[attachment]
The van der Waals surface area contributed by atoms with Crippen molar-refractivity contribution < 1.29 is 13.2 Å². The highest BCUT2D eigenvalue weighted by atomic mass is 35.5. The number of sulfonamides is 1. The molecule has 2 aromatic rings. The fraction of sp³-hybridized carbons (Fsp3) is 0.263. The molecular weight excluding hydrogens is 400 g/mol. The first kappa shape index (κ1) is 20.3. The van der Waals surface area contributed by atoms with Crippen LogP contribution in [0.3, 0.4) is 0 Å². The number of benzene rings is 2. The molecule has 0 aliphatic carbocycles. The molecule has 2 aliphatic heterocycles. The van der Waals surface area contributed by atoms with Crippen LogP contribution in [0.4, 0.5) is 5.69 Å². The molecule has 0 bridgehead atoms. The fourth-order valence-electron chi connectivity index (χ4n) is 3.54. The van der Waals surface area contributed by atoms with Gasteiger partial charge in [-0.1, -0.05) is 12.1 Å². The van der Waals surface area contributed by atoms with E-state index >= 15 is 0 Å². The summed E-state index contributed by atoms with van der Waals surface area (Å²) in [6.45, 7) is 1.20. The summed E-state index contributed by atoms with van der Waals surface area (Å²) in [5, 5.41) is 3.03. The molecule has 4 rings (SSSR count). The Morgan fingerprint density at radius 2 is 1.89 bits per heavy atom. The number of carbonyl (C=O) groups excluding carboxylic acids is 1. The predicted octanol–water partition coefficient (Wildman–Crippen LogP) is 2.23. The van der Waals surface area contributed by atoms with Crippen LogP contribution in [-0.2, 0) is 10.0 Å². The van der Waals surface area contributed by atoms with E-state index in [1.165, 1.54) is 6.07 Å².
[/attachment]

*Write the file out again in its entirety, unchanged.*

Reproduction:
The van der Waals surface area contributed by atoms with Crippen molar-refractivity contribution < 1.29 is 13.2 Å². The highest BCUT2D eigenvalue weighted by atomic mass is 35.5. The number of sulfonamides is 1. The molecule has 2 aromatic rings. The fraction of sp³-hybridized carbons (Fsp3) is 0.263. The molecular weight excluding hydrogens is 400 g/mol. The first kappa shape index (κ1) is 20.3. The van der Waals surface area contributed by atoms with Crippen LogP contribution in [0.3, 0.4) is 0 Å². The number of benzene rings is 2. The molecule has 0 aliphatic carbocycles. The molecule has 2 aliphatic heterocycles. The van der Waals surface area contributed by atoms with Crippen LogP contribution in [0.4, 0.5) is 5.69 Å². The molecule has 0 bridgehead atoms. The fourth-order valence-electron chi connectivity index (χ4n) is 3.54. The van der Waals surface area contributed by atoms with Gasteiger partial charge in [-0.1, -0.05) is 12.1 Å². The van der Waals surface area contributed by atoms with E-state index >= 15 is 0 Å². The summed E-state index contributed by atoms with van der Waals surface area (Å²) in [6.45, 7) is 1.20. The summed E-state index contributed by atoms with van der Waals surface area (Å²) in [5, 5.41) is 3.03. The molecule has 4 rings (SSSR count). The Morgan fingerprint density at radius 2 is 1.89 bits per heavy atom. The number of carbonyl (C=O) groups excluding carboxylic acids is 1. The predicted octanol–water partition coefficient (Wildman–Crippen LogP) is 2.23. The van der Waals surface area contributed by atoms with Crippen LogP contribution in [-0.2, 0) is 10.0 Å². The van der Waals surface area contributed by atoms with E-state index in [1.165, 1.54) is 6.07 Å².